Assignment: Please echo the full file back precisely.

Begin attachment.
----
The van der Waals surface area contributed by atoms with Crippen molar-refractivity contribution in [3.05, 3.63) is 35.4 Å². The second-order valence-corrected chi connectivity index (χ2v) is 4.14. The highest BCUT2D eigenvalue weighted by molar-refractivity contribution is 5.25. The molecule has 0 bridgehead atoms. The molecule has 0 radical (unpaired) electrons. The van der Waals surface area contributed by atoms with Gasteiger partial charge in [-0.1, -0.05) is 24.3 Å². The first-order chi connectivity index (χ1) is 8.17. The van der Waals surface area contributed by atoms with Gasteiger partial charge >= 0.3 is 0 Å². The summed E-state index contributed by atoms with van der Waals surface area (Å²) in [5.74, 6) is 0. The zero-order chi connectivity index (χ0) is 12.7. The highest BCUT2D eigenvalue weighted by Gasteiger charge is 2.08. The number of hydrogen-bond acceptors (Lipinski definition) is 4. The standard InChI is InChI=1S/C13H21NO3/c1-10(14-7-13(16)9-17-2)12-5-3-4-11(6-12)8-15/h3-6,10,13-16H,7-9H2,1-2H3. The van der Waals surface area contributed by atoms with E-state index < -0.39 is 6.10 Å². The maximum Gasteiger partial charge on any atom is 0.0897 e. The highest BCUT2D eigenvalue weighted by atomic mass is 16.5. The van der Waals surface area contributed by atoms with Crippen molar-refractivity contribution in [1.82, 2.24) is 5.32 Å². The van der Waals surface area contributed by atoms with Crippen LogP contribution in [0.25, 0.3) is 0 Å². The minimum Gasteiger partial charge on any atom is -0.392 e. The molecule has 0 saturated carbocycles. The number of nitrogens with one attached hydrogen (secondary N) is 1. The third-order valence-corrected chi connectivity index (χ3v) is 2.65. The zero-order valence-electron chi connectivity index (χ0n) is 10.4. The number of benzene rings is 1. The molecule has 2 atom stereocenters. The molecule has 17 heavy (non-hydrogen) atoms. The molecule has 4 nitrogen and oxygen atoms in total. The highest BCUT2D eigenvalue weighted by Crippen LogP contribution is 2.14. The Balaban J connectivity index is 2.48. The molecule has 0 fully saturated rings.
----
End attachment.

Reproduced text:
The van der Waals surface area contributed by atoms with Crippen molar-refractivity contribution in [3.05, 3.63) is 35.4 Å². The second-order valence-corrected chi connectivity index (χ2v) is 4.14. The highest BCUT2D eigenvalue weighted by molar-refractivity contribution is 5.25. The molecule has 0 bridgehead atoms. The molecule has 0 radical (unpaired) electrons. The van der Waals surface area contributed by atoms with Gasteiger partial charge in [-0.1, -0.05) is 24.3 Å². The first-order chi connectivity index (χ1) is 8.17. The van der Waals surface area contributed by atoms with Gasteiger partial charge >= 0.3 is 0 Å². The summed E-state index contributed by atoms with van der Waals surface area (Å²) in [5.74, 6) is 0. The zero-order chi connectivity index (χ0) is 12.7. The highest BCUT2D eigenvalue weighted by Gasteiger charge is 2.08. The number of hydrogen-bond acceptors (Lipinski definition) is 4. The standard InChI is InChI=1S/C13H21NO3/c1-10(14-7-13(16)9-17-2)12-5-3-4-11(6-12)8-15/h3-6,10,13-16H,7-9H2,1-2H3. The van der Waals surface area contributed by atoms with E-state index < -0.39 is 6.10 Å². The maximum Gasteiger partial charge on any atom is 0.0897 e. The highest BCUT2D eigenvalue weighted by atomic mass is 16.5. The van der Waals surface area contributed by atoms with Crippen molar-refractivity contribution in [1.82, 2.24) is 5.32 Å². The van der Waals surface area contributed by atoms with Crippen LogP contribution in [0.25, 0.3) is 0 Å². The minimum Gasteiger partial charge on any atom is -0.392 e. The molecule has 0 saturated carbocycles. The number of nitrogens with one attached hydrogen (secondary N) is 1. The third-order valence-corrected chi connectivity index (χ3v) is 2.65. The zero-order valence-electron chi connectivity index (χ0n) is 10.4. The number of benzene rings is 1. The molecule has 2 atom stereocenters. The molecule has 17 heavy (non-hydrogen) atoms. The molecule has 4 nitrogen and oxygen atoms in total. The highest BCUT2D eigenvalue weighted by Crippen LogP contribution is 2.14. The Balaban J connectivity index is 2.48. The molecule has 0 fully saturated rings.